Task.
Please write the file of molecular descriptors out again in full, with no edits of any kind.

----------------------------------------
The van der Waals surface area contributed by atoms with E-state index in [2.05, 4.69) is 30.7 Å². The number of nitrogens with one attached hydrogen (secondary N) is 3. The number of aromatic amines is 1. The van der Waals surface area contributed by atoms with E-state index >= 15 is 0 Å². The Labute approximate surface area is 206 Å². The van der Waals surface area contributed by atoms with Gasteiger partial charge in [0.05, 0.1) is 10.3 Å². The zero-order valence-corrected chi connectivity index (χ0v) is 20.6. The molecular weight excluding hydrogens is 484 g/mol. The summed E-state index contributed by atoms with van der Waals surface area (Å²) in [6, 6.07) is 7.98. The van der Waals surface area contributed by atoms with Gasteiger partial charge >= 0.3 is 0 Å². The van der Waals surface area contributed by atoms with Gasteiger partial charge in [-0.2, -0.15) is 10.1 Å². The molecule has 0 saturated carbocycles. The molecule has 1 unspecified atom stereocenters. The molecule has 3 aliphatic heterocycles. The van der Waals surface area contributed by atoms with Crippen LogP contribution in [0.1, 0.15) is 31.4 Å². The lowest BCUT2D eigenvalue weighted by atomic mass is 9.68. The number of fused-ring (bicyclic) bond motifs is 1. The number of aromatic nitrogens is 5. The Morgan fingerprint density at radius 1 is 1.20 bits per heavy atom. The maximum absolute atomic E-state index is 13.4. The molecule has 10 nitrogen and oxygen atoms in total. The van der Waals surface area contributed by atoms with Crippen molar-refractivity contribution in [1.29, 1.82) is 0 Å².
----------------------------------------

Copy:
The van der Waals surface area contributed by atoms with E-state index in [2.05, 4.69) is 30.7 Å². The number of nitrogens with one attached hydrogen (secondary N) is 3. The number of aromatic amines is 1. The van der Waals surface area contributed by atoms with E-state index >= 15 is 0 Å². The Labute approximate surface area is 206 Å². The van der Waals surface area contributed by atoms with Gasteiger partial charge in [0.05, 0.1) is 10.3 Å². The zero-order valence-corrected chi connectivity index (χ0v) is 20.6. The molecular weight excluding hydrogens is 484 g/mol. The summed E-state index contributed by atoms with van der Waals surface area (Å²) in [6, 6.07) is 7.98. The van der Waals surface area contributed by atoms with Gasteiger partial charge >= 0.3 is 0 Å². The van der Waals surface area contributed by atoms with Gasteiger partial charge in [-0.2, -0.15) is 10.1 Å². The molecule has 0 saturated carbocycles. The molecule has 1 unspecified atom stereocenters. The molecule has 3 aliphatic heterocycles. The van der Waals surface area contributed by atoms with Crippen LogP contribution in [0.1, 0.15) is 31.4 Å². The lowest BCUT2D eigenvalue weighted by atomic mass is 9.68. The number of fused-ring (bicyclic) bond motifs is 1. The number of aromatic nitrogens is 5. The Morgan fingerprint density at radius 1 is 1.20 bits per heavy atom. The maximum absolute atomic E-state index is 13.4. The molecule has 10 nitrogen and oxygen atoms in total. The van der Waals surface area contributed by atoms with Crippen molar-refractivity contribution in [1.29, 1.82) is 0 Å².